NASA is ultimately responsible for the introduction of visco-elastic memory foam back in the 1970's. At the time, the issue was that astronauts were subjected to a tremendous amount of g-forces during lift-off. So they needed flight seats that would be able to reduce pressure points, but at the same time still provide enough support.
Visco-elastic foam does just that because it's temperature sensitive. When it's exposed to warmer temperatures, it softens and conforms to the body. In cooler conditions, it becomes more firm. So when the astronauts sit down on a memory foam seat during lift-off, it will contour to their body and reduce pressure points.
Memory foam is the only material that reacts in this manner. If the seats were made out of your everyday foam, it would push back against the body instead of conform. This is how pressure points are created.
Pressures points in this case could cause injury to the astronauts when exposed to the incredibly high g-forces of the flight.
By conforming, the memory foam would act as a shock absorber by distributing the forces over a wider area.
However, NASA ultimately decided not to use memory foam because they were not able to perfect it enough for practical use. Since chemicals are used during the manufacturing process, the smell it emitted would be unhealthy in a small, congested space shuttle.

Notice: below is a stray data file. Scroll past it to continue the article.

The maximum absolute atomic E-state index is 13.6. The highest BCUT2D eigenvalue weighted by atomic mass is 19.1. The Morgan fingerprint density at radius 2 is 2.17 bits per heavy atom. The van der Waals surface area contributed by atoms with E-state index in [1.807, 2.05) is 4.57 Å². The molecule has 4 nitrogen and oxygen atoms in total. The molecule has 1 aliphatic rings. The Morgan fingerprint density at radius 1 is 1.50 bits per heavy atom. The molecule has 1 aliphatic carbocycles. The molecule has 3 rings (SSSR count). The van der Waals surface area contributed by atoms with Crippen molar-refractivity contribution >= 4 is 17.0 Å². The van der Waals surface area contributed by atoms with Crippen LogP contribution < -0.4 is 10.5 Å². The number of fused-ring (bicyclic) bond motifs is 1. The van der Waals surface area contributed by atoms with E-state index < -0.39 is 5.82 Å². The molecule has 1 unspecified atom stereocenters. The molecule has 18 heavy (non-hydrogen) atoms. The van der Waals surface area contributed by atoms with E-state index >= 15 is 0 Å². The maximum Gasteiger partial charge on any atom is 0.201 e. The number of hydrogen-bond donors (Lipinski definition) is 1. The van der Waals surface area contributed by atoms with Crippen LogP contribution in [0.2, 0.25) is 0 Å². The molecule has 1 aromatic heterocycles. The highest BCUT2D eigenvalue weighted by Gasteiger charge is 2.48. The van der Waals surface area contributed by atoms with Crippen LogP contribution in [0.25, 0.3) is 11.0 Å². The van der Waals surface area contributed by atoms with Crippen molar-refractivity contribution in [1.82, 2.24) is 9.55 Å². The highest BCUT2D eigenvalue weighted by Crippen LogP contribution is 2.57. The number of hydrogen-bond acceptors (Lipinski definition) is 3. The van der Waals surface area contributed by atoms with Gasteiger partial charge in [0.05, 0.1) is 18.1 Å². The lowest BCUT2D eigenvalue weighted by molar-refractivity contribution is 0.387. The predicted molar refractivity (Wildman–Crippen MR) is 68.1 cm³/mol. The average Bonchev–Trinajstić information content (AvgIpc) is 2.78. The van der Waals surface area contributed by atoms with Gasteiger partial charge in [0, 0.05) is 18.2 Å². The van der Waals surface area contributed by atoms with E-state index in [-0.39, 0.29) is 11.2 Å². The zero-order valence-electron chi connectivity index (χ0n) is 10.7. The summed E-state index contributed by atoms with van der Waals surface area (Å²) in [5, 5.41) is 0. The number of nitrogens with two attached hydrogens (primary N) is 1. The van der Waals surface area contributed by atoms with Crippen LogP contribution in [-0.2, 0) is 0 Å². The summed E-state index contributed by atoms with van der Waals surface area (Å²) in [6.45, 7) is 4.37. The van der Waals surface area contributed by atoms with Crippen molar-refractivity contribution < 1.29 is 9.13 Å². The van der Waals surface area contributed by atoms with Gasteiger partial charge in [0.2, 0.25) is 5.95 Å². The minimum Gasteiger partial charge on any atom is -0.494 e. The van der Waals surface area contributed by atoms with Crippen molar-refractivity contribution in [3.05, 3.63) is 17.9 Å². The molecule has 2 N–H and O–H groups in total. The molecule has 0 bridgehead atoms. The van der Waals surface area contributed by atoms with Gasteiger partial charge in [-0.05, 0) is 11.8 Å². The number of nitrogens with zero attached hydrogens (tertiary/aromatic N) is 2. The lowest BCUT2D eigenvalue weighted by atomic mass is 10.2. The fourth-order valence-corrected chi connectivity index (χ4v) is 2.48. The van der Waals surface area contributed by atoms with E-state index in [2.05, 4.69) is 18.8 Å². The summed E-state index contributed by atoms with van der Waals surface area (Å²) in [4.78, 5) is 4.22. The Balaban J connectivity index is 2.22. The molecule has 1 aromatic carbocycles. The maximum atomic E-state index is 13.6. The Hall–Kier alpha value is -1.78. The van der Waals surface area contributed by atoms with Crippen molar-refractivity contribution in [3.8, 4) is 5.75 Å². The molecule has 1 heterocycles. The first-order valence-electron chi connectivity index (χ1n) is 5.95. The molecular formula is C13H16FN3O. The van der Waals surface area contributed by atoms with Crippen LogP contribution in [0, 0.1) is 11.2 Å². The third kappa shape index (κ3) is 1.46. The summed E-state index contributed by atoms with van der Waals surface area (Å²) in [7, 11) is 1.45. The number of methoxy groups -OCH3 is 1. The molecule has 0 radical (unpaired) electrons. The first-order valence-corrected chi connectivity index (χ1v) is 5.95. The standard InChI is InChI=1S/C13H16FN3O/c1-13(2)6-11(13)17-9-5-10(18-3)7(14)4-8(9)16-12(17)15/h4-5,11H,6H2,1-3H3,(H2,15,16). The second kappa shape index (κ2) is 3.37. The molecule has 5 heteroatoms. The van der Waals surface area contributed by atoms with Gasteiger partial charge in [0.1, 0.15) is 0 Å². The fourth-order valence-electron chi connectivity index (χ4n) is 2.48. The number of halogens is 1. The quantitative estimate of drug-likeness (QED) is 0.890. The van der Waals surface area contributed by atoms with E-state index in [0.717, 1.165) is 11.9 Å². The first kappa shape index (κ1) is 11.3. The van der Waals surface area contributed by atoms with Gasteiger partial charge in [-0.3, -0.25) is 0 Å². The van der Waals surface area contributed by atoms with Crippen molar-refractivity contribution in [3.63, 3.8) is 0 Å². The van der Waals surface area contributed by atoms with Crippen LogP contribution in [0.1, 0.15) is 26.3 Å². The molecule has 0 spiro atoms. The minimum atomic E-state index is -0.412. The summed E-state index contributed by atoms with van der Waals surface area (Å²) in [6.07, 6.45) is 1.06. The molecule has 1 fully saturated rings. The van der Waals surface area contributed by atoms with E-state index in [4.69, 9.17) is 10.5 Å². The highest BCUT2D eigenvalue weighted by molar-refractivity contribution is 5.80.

Anyone who buys a memory foam mattress has to deal with a chemical smell at least initially. Most people won't notice it after a few days or weeks. However, they also have the luxury of airing out the mattress by opening windows and allowing fresh air to come it. Astronauts obviously don't have this luxury, and would be forced to breathe in these chemicals for an extended period of time.
The other issue is that the foam seemed to break down in a very short period of time. It would begin to flake and tear after limited use.
So, NASA decided that enough was enough. A foam manufacturing company called Fagerdala World Foams of Sweden bought the rights to the technology.
They developed their own version of the memory foam with the idea of selling it to the public in the form of a mattress. Initially, it was only used by the medical community to help those who suffer from pain.
Fagerdala then created the Tempur-Pedic mattress that would be sold to the everyday customer. Soon, a number of other manufacturers began creating their own memory foam to sell.